The Hive case is unique in that a global, joint operation of federal authorities from several countries worked together to take down the infrastructure of a ransomware group. This was primarily possible because the Hive group’s infrastructure (servers) was in the United States, at least partially.

The operation – and other recent takedowns of ransomware groups like REvil and DarkSide, not to mention various affiliates that use other ransomware – demonstrates how governments are becoming more offensive in stopping these threat actors. Law enforcement and cybersecurity agencies have realized that a purely defensive strategy isn’t the best approach to tackling this issue.

The Hive group’s affiliates attacked organizations all over the globe. A map of the affected countries provided by the United States Department of Justice (USDOJ) showed that, unsurprisingly, very few CIS countries were affected. In contrast, the group had victims in almost every other part of the globe.

Additionally, these attacks used various methodologies to breach organizations. That’s because different affiliates have different tactics, even within the same ransomware group. Every RaaS group will have multiple tactics and techniques they can implement in various ways. That complicates the challenge of defending against them.

Set up defense-in-depth

For security professionals, it means a good defensive posture should be holistic and include defense-in-depth mechanisms.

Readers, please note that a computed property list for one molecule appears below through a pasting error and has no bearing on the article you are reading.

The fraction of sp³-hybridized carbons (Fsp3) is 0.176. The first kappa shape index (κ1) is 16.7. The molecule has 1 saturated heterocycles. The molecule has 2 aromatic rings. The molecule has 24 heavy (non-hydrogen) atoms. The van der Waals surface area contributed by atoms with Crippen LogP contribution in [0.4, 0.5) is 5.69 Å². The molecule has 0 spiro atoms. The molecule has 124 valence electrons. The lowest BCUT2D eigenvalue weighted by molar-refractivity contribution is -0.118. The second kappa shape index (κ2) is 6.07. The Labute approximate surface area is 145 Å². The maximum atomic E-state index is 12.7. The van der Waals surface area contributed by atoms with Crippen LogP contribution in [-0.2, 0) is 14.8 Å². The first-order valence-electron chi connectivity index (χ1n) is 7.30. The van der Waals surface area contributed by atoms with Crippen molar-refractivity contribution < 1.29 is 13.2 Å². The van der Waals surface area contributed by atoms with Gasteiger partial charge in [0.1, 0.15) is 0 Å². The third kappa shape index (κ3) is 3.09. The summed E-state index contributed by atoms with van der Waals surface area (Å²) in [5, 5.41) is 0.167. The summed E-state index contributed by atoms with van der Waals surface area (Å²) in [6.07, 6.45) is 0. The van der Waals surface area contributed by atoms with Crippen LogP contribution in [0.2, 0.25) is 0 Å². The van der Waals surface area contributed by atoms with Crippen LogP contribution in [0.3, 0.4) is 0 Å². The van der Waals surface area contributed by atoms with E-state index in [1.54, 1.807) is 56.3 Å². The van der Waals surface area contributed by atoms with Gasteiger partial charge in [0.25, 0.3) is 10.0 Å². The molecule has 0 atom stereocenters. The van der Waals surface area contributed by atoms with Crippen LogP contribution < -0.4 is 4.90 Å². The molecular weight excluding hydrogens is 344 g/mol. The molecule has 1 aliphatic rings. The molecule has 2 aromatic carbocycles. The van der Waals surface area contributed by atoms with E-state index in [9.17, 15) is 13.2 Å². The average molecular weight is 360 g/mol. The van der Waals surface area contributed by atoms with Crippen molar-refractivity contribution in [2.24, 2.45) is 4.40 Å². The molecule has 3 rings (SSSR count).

For example, Hive affiliates have been known to breach organizations using Remote Desktop Protocol (RDP) without multi-factor authentication (MFA), stolen credentials, phishing campaigns, and software vulnerabilities. There isn’t a single solution to effectively tackle these issues; you’d need multiple solutions working synergistically together to thwart attacks.

You would need to implement a policy to ensure MFA is on any authentication to your network (a zero-trust network, ideally), multi-factor license(s) if you don’t have them, email security and phishing training solutions, and a patch management system with comprehensive asset management behind it. That is to solve the known techniques from one RaaS group.

Let’s take another group, for example: Cl0p. They are known for breaching software companies and then breaching other companies that use their software – a supply chain attack with ransomware and/or data exfiltration. To protect yourself from this kind of attack, your defensive posture should be comprehensive and have a series of checks and balances. If one solution fails, ideally, you’d want another to catch the misses or false positives. Of course, I’m talking about an ideal solution.

Since most companies can’t just throw a bunch of money at solutions, I’d recommend tackling phishing and email security (with training) unless there is a glaring problem in your security elsewhere. Almost all threat actors disseminate malware via phishing emails and targeting – in fact this is where most breaches start according to the 2023 Verizon Data Breach Investigations Report.